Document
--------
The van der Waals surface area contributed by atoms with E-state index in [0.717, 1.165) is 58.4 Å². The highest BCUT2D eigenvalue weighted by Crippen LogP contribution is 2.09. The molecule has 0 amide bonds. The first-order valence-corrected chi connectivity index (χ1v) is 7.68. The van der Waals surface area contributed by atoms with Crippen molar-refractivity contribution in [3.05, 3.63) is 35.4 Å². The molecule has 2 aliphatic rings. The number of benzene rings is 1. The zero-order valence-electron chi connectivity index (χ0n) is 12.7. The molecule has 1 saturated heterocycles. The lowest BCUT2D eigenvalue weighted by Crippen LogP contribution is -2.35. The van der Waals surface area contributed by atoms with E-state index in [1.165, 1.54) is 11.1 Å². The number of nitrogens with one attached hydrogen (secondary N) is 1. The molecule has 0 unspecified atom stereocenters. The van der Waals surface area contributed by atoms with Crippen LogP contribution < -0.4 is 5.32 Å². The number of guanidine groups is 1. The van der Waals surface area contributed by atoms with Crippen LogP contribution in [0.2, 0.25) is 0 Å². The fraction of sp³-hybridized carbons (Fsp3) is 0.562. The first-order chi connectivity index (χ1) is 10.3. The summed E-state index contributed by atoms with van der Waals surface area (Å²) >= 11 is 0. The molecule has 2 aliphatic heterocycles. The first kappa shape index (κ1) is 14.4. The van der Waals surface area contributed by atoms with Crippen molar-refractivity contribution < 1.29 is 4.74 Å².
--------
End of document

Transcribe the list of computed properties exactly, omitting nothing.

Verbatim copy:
The van der Waals surface area contributed by atoms with E-state index in [0.717, 1.165) is 58.4 Å². The highest BCUT2D eigenvalue weighted by Crippen LogP contribution is 2.09. The molecule has 0 amide bonds. The first-order valence-corrected chi connectivity index (χ1v) is 7.68. The van der Waals surface area contributed by atoms with Crippen molar-refractivity contribution in [3.05, 3.63) is 35.4 Å². The molecule has 2 aliphatic rings. The number of benzene rings is 1. The zero-order valence-electron chi connectivity index (χ0n) is 12.7. The molecule has 1 saturated heterocycles. The lowest BCUT2D eigenvalue weighted by Crippen LogP contribution is -2.35. The van der Waals surface area contributed by atoms with E-state index in [1.165, 1.54) is 11.1 Å². The number of nitrogens with one attached hydrogen (secondary N) is 1. The molecule has 0 unspecified atom stereocenters. The van der Waals surface area contributed by atoms with Crippen LogP contribution < -0.4 is 5.32 Å². The number of guanidine groups is 1. The van der Waals surface area contributed by atoms with Crippen LogP contribution in [0.2, 0.25) is 0 Å². The fraction of sp³-hybridized carbons (Fsp3) is 0.562. The first-order chi connectivity index (χ1) is 10.3. The summed E-state index contributed by atoms with van der Waals surface area (Å²) >= 11 is 0. The molecule has 2 aliphatic heterocycles. The first kappa shape index (κ1) is 14.4. The van der Waals surface area contributed by atoms with Crippen molar-refractivity contribution < 1.29 is 4.74 Å².